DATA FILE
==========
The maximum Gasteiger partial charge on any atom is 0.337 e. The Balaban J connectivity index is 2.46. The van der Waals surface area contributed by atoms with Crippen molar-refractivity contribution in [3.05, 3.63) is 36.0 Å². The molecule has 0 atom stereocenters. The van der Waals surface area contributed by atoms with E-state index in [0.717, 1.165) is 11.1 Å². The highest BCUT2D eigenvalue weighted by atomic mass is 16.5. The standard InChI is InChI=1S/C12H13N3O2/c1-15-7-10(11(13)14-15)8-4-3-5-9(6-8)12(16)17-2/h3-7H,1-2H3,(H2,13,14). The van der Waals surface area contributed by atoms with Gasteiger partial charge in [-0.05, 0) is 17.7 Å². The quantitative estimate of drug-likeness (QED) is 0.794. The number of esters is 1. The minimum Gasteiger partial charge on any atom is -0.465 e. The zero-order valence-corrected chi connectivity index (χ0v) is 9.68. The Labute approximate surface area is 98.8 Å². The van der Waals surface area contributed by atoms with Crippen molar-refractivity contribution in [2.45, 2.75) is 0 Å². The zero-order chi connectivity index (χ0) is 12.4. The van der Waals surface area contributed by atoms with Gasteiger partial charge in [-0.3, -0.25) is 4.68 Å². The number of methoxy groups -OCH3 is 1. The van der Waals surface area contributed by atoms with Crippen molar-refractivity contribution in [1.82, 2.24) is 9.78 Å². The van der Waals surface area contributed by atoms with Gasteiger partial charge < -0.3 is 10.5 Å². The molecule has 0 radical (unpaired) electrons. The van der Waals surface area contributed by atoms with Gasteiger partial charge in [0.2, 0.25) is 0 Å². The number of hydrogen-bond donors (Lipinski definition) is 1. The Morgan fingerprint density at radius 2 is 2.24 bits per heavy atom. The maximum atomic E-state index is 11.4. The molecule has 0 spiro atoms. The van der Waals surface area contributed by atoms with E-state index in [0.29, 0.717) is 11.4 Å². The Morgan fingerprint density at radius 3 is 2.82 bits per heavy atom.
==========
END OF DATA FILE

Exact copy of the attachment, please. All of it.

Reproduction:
The maximum Gasteiger partial charge on any atom is 0.337 e. The Balaban J connectivity index is 2.46. The van der Waals surface area contributed by atoms with Crippen molar-refractivity contribution in [3.05, 3.63) is 36.0 Å². The molecule has 0 atom stereocenters. The van der Waals surface area contributed by atoms with E-state index in [0.717, 1.165) is 11.1 Å². The highest BCUT2D eigenvalue weighted by atomic mass is 16.5. The standard InChI is InChI=1S/C12H13N3O2/c1-15-7-10(11(13)14-15)8-4-3-5-9(6-8)12(16)17-2/h3-7H,1-2H3,(H2,13,14). The van der Waals surface area contributed by atoms with Gasteiger partial charge in [-0.05, 0) is 17.7 Å². The quantitative estimate of drug-likeness (QED) is 0.794. The number of esters is 1. The minimum Gasteiger partial charge on any atom is -0.465 e. The zero-order valence-corrected chi connectivity index (χ0v) is 9.68. The Labute approximate surface area is 98.8 Å². The van der Waals surface area contributed by atoms with Crippen molar-refractivity contribution in [2.45, 2.75) is 0 Å². The zero-order chi connectivity index (χ0) is 12.4. The van der Waals surface area contributed by atoms with Gasteiger partial charge in [-0.3, -0.25) is 4.68 Å². The number of methoxy groups -OCH3 is 1. The van der Waals surface area contributed by atoms with Crippen molar-refractivity contribution in [1.82, 2.24) is 9.78 Å². The van der Waals surface area contributed by atoms with Gasteiger partial charge < -0.3 is 10.5 Å². The molecule has 0 radical (unpaired) electrons. The van der Waals surface area contributed by atoms with Gasteiger partial charge in [0.2, 0.25) is 0 Å². The number of hydrogen-bond donors (Lipinski definition) is 1. The Morgan fingerprint density at radius 2 is 2.24 bits per heavy atom. The maximum atomic E-state index is 11.4. The molecule has 0 spiro atoms. The van der Waals surface area contributed by atoms with E-state index in [0.29, 0.717) is 11.4 Å². The Morgan fingerprint density at radius 3 is 2.82 bits per heavy atom.